And do it in a tabloid format with TWICE AS MANY PAGES OF COMICS as it has today.
Posted by Will in Seattle on December 17, 2008 at 12:02 PM · Report this
23
I agree with Dan. I don't think he's suggesting any major daily paper "become the Stranger" or abandon "objectivity". He's saying that a) major papers need to stop pretending to be Emily god-damn Post and write in a way that reflects how adults communicate with each other, and b) to be open about your biases as a reporter. Reporters are human - humans have biases. It's preferrable for a reporter to just let their biases hang out for all to see than to pretend they are some high-minded journalistic robot with no opinions or ideas of their own, the full-flower of which being the hysterical pursuit of "journalistic balance", which in practice amounts to pretending there are 2 legitimate sides to every story, when often times the truth is that one side is telling the truth and the other is lying through their teeth...
Posted by Jason E on December 17, 2008 at 12:09 PM · Report this
24
@16 18
I agree with half of the perscription but the other half.
It is fine for papers to acknowledge that they have a point of view, everyone does and it is dishonest to pretend you even can be 'objective'. Just be upfront with it.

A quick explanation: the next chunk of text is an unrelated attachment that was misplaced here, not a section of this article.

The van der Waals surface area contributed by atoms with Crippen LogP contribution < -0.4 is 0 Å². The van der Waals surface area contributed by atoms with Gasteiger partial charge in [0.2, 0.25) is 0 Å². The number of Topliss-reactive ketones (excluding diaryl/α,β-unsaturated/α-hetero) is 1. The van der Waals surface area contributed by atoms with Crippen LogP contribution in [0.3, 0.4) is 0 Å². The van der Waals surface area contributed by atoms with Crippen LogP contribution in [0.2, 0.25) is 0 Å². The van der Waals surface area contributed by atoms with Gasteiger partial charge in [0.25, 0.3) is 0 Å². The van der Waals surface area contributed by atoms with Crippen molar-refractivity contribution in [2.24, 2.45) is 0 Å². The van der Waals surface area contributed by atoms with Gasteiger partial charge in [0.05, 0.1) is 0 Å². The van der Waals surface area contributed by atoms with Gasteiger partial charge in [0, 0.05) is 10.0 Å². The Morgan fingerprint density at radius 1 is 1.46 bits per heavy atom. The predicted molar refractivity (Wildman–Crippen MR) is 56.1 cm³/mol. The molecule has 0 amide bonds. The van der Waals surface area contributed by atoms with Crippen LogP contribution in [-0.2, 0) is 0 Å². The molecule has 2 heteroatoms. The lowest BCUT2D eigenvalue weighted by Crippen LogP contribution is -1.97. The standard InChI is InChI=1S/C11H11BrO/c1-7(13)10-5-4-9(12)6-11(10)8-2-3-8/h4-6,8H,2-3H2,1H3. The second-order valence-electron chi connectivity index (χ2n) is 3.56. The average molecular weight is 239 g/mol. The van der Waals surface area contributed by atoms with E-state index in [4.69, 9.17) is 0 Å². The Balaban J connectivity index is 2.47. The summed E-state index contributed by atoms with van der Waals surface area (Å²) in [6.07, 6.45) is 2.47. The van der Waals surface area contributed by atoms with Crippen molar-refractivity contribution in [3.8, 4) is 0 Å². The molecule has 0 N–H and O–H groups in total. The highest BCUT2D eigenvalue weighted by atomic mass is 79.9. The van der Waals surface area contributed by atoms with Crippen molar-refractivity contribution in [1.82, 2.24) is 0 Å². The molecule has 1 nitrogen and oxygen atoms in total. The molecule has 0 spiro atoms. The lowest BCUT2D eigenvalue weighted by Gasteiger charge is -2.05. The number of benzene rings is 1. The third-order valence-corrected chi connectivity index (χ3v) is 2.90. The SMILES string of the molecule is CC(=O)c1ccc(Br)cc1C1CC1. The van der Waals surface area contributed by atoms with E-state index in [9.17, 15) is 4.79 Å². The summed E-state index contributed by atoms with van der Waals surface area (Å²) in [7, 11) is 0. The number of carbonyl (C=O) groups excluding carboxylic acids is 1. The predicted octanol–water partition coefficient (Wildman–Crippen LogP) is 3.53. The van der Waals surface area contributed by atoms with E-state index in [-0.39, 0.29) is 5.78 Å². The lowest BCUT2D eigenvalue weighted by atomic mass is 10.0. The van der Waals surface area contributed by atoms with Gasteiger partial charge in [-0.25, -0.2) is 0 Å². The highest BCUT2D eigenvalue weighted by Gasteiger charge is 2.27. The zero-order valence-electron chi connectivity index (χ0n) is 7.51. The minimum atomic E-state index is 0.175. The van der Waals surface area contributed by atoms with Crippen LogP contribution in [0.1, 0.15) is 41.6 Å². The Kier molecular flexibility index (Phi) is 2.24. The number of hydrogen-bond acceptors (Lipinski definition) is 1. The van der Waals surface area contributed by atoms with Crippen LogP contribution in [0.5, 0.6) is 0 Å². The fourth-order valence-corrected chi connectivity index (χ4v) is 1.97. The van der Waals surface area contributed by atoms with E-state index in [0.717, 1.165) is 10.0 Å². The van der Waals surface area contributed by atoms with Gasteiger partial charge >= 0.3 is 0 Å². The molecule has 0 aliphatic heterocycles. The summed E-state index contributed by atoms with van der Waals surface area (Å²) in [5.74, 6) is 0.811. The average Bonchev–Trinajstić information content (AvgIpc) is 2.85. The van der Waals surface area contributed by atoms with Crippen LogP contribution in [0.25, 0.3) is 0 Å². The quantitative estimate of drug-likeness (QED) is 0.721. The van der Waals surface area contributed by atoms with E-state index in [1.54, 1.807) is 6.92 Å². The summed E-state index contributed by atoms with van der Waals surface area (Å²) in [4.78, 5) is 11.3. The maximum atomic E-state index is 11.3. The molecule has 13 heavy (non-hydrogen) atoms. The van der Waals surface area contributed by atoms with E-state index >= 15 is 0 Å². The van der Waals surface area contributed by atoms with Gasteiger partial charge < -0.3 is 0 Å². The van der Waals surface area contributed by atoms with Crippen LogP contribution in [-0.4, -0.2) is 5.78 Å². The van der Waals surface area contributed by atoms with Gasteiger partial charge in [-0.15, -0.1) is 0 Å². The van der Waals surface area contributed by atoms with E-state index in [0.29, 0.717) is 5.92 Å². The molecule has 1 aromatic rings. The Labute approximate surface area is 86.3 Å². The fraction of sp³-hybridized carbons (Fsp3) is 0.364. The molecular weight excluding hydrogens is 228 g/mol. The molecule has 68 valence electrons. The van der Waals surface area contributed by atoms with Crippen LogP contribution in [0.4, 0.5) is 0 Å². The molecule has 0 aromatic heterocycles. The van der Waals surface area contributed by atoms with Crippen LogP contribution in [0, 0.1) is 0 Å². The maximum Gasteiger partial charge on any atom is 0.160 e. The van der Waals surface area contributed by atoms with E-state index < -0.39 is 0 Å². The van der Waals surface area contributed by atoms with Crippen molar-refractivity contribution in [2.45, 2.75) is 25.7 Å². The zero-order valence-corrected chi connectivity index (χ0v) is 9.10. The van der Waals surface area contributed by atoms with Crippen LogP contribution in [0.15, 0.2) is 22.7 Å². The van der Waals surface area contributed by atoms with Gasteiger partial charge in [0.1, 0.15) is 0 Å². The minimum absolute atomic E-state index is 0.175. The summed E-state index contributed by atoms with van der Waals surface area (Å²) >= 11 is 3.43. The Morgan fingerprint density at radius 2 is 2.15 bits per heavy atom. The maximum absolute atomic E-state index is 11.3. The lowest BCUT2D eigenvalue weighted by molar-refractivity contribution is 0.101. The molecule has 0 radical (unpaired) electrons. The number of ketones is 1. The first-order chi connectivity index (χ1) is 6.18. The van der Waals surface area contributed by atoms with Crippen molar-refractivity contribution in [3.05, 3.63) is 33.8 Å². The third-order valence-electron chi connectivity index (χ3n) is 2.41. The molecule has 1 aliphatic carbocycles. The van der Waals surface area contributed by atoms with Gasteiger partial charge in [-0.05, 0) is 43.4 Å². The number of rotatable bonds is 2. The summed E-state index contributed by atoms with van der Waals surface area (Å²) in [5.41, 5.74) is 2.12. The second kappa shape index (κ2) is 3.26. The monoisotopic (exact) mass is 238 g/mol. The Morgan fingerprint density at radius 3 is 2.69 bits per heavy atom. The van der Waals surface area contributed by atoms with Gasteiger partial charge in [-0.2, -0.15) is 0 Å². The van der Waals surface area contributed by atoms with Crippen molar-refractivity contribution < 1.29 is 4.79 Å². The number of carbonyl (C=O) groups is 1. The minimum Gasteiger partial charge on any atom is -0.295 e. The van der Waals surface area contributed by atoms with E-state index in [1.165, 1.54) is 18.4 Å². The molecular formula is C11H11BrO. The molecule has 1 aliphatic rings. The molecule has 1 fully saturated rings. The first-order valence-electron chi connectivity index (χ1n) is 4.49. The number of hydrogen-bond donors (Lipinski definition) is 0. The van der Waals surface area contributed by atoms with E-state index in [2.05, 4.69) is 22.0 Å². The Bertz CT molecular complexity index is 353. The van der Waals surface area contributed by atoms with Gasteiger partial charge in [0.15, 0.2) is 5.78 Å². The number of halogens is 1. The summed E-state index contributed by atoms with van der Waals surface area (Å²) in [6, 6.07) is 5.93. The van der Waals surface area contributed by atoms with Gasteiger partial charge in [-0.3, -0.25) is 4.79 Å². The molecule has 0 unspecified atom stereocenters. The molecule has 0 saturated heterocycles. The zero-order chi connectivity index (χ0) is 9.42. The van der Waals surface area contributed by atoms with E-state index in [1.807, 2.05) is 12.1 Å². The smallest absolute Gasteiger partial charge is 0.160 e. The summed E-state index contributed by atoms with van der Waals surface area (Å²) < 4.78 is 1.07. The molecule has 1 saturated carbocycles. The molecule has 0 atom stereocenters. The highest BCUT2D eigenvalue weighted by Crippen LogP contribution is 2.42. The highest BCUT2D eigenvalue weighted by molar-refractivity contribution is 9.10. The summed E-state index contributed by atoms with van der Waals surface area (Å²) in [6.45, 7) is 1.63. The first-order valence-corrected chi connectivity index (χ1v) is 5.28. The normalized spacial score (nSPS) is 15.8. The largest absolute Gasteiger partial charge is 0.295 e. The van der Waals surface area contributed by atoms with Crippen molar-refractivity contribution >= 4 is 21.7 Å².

However; profanity and crudity are impediments to good communication, even in an 'edgy' publication.
Posted by momma on December 17, 2008 at 12:26 PM · Report this
25
@23: It's one thing to acknowledge your biases. It's another thing to let them totally warp your reporting, so that you only report those facts that support your point of view. A good reporter can do both: Lay out all the facts for the reader -- even those that don't support your viewpoint -- and then point out why one position is better than the others.

A bad reporter, on the other hand, is Erica Barnett.
Posted by rjh on December 17, 2008 at 12:51 PM · Report this
26
I like the idea of being able to subscribe to specific sections.

There should be a newspaper that is all comics, like The Comic News (http://thecomicnews.com/).

I would also subscribe to an all-Crossword Puzzle newspaper.

USA Today used to have an All Sports newspaper that folded but I think the Sporting News is still around.

Posted by elswinger on December 17, 2008 at 1:12 PM · Report this
27
How much is Frank's paper worth these days? Any chance we could get some angel investors together to buy the damn thing and use it as a demonstration case of how one might be able to save the industry?
Posted by Juan on December 17, 2008 at 1:19 PM · Report this
28
Hi elswinger,

There IS a newspaper that is all comics, like thecomicnews.com. It's the print edition of The Comic News! And you can subscribe to it; details are on the site.

John Govsky
The Comic News co-publisher
Posted by John Govsky on December 18, 2008 at 10:48 AM · Report this